The traces of poison found in an autopsy on the exhumed remains of Turkish president Turgut Ozal, who died in office in 1993, were too minute to be lethal, the pro-government daily Sabah reported Saturday.
The insecticide DDT, heavy metal cadmium and radioactive substances polonium and americium were present in "minute doses", Sabah said, quoting a Forensic Medicine Council report to be released in the coming days.
The presence of DDT could be explained by its heavy usage at the time, while the other poisons could have entered the body through the earth, it added.
But late last month, another pro-government daily reported that pathologists had discovered the presence of DDT at 10 times the level considered normal and heavy doses of the other poisons.
The pathologists considered that together the poisons were enough to kill Ozal, the daily Today's Zaman had said.
Ozal's remains were exhumed from his mausoleum in early October after prosecutors issued a warrant for toxicology tests.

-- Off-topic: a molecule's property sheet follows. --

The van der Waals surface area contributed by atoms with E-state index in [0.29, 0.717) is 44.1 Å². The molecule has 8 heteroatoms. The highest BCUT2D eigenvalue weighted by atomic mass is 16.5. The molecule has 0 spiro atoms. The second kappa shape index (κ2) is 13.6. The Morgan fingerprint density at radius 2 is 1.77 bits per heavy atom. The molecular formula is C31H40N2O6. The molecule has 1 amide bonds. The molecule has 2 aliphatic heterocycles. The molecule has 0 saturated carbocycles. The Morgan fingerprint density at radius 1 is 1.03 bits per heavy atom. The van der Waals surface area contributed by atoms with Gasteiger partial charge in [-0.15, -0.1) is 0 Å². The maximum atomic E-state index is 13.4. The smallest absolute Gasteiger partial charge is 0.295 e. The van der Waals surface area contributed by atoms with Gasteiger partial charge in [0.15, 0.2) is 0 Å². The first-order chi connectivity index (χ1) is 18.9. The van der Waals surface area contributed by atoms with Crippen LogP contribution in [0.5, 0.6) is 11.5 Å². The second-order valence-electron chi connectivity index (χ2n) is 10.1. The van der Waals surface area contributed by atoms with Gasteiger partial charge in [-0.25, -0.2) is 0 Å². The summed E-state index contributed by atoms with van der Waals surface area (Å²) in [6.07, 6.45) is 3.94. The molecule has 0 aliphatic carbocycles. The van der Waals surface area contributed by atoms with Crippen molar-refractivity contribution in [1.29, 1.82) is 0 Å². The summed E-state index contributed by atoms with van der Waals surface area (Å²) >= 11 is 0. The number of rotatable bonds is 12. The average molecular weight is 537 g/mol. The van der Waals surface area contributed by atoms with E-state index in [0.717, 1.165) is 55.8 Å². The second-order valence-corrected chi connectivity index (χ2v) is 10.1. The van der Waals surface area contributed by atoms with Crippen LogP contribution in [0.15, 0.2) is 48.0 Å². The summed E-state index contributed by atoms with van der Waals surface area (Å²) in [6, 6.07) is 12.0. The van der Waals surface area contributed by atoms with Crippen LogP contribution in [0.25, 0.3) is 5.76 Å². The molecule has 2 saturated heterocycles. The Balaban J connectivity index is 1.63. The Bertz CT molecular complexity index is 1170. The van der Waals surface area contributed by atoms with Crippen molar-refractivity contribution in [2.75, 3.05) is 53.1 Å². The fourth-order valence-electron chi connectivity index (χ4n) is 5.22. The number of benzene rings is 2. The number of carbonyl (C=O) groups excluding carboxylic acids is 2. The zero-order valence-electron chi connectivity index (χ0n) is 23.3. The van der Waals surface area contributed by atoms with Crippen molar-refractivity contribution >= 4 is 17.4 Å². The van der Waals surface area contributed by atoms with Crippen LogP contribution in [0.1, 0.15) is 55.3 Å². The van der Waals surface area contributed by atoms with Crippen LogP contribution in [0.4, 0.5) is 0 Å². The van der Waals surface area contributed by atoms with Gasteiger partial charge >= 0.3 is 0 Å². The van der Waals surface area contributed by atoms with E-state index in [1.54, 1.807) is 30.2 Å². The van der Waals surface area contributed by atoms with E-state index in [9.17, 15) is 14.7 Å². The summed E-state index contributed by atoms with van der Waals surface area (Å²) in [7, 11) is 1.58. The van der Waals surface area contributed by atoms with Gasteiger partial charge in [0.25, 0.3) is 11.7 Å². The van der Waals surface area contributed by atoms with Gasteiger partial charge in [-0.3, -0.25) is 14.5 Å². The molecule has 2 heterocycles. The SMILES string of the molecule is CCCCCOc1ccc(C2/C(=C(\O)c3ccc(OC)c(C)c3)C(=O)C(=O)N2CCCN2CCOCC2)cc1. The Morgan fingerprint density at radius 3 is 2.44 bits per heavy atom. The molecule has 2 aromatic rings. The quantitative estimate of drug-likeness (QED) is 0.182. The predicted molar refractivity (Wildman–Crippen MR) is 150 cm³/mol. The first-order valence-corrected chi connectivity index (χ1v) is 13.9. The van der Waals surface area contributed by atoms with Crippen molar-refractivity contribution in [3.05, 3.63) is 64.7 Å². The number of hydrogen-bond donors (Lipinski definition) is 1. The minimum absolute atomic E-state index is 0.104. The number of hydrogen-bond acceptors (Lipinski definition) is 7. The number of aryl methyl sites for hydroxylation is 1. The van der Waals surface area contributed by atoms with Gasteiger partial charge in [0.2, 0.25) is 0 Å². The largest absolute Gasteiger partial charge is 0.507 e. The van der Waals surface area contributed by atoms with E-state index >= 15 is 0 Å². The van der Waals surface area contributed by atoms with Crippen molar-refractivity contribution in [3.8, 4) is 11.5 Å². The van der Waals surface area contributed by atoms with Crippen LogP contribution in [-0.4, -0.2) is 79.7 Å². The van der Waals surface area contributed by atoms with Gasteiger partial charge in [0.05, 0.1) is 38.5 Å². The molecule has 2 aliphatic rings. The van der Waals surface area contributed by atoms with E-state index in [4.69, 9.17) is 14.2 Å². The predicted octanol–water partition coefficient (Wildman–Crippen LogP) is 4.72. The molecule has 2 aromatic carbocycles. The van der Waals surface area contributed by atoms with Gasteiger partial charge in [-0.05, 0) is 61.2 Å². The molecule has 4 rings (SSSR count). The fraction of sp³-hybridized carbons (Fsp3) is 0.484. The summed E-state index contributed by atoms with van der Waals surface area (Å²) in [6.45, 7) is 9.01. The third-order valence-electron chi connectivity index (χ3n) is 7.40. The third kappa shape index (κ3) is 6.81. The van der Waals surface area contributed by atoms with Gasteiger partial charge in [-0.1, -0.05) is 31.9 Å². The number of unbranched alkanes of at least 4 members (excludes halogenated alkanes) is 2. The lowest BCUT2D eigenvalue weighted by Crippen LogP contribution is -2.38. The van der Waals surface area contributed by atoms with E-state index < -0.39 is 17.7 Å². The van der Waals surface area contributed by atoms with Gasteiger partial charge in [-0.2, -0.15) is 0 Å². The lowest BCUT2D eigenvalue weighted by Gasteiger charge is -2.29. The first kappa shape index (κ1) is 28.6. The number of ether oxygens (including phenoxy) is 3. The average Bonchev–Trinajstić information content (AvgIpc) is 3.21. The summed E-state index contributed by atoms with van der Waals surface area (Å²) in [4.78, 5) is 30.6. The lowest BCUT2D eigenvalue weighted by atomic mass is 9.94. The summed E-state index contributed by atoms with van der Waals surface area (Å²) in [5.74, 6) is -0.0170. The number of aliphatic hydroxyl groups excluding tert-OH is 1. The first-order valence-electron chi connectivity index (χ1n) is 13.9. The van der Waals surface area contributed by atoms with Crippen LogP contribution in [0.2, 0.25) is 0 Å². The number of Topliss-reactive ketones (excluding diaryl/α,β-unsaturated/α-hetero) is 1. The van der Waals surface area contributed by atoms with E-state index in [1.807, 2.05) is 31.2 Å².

Family members have long believed that Ozal, an ethnic Kurd who was seeking a negotiated solution to the bloody conflict with Kurdish separatists in the southeast when he died, was poisoned.
The belated autopsy was requested following a presidential palace report that ruled the death "suspicious", citing the absence of an investigation and missing blood test results.
Inconsistent witness reports regarding the day of Ozal's death further added to the controversy.
Ozal became Turkey's eighth president in 1989. When he died in office aged 65, the cause of death was given as heart failure.
Fighting between Turkish soldiers and Kurdish separatists has claimed more than 45,000 lives since 1984, according to the army